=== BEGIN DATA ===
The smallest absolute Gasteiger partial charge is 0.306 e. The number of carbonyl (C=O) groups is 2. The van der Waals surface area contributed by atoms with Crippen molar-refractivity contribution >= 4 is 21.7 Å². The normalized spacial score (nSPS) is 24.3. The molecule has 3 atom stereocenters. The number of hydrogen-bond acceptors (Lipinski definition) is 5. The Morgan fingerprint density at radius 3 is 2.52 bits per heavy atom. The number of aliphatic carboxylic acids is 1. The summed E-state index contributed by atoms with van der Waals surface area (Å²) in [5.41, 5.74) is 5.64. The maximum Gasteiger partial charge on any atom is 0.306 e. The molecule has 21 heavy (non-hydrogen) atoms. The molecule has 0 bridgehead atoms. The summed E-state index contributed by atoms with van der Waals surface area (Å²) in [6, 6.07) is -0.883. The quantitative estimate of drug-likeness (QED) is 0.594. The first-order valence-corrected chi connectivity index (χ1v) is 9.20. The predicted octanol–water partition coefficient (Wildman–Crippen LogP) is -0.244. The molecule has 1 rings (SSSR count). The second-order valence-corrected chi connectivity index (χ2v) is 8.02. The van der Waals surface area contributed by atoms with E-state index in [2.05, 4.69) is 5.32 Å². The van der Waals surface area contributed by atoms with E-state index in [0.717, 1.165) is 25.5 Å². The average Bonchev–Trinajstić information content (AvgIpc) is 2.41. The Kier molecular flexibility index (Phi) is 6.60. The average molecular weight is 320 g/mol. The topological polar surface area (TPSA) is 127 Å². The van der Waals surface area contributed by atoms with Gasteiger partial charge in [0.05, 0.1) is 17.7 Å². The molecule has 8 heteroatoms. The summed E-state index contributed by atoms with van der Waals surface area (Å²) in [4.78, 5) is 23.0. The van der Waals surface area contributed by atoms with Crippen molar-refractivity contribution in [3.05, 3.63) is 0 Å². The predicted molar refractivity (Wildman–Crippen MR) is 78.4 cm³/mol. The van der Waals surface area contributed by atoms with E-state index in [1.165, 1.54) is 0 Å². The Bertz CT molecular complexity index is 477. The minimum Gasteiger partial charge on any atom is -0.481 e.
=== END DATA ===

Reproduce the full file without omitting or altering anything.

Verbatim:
The smallest absolute Gasteiger partial charge is 0.306 e. The number of carbonyl (C=O) groups is 2. The van der Waals surface area contributed by atoms with Crippen molar-refractivity contribution >= 4 is 21.7 Å². The normalized spacial score (nSPS) is 24.3. The molecule has 3 atom stereocenters. The number of hydrogen-bond acceptors (Lipinski definition) is 5. The Morgan fingerprint density at radius 3 is 2.52 bits per heavy atom. The number of aliphatic carboxylic acids is 1. The summed E-state index contributed by atoms with van der Waals surface area (Å²) in [5.41, 5.74) is 5.64. The maximum Gasteiger partial charge on any atom is 0.306 e. The molecule has 21 heavy (non-hydrogen) atoms. The molecule has 0 bridgehead atoms. The summed E-state index contributed by atoms with van der Waals surface area (Å²) in [6, 6.07) is -0.883. The quantitative estimate of drug-likeness (QED) is 0.594. The first-order valence-corrected chi connectivity index (χ1v) is 9.20. The predicted octanol–water partition coefficient (Wildman–Crippen LogP) is -0.244. The molecule has 1 rings (SSSR count). The second-order valence-corrected chi connectivity index (χ2v) is 8.02. The van der Waals surface area contributed by atoms with E-state index in [2.05, 4.69) is 5.32 Å². The van der Waals surface area contributed by atoms with E-state index in [0.717, 1.165) is 25.5 Å². The average Bonchev–Trinajstić information content (AvgIpc) is 2.41. The Kier molecular flexibility index (Phi) is 6.60. The average molecular weight is 320 g/mol. The topological polar surface area (TPSA) is 127 Å². The van der Waals surface area contributed by atoms with Gasteiger partial charge in [0.05, 0.1) is 17.7 Å². The molecule has 8 heteroatoms. The summed E-state index contributed by atoms with van der Waals surface area (Å²) in [4.78, 5) is 23.0. The van der Waals surface area contributed by atoms with Crippen molar-refractivity contribution in [3.05, 3.63) is 0 Å². The predicted molar refractivity (Wildman–Crippen MR) is 78.4 cm³/mol. The van der Waals surface area contributed by atoms with E-state index in [1.165, 1.54) is 0 Å². The Bertz CT molecular complexity index is 477. The minimum Gasteiger partial charge on any atom is -0.481 e.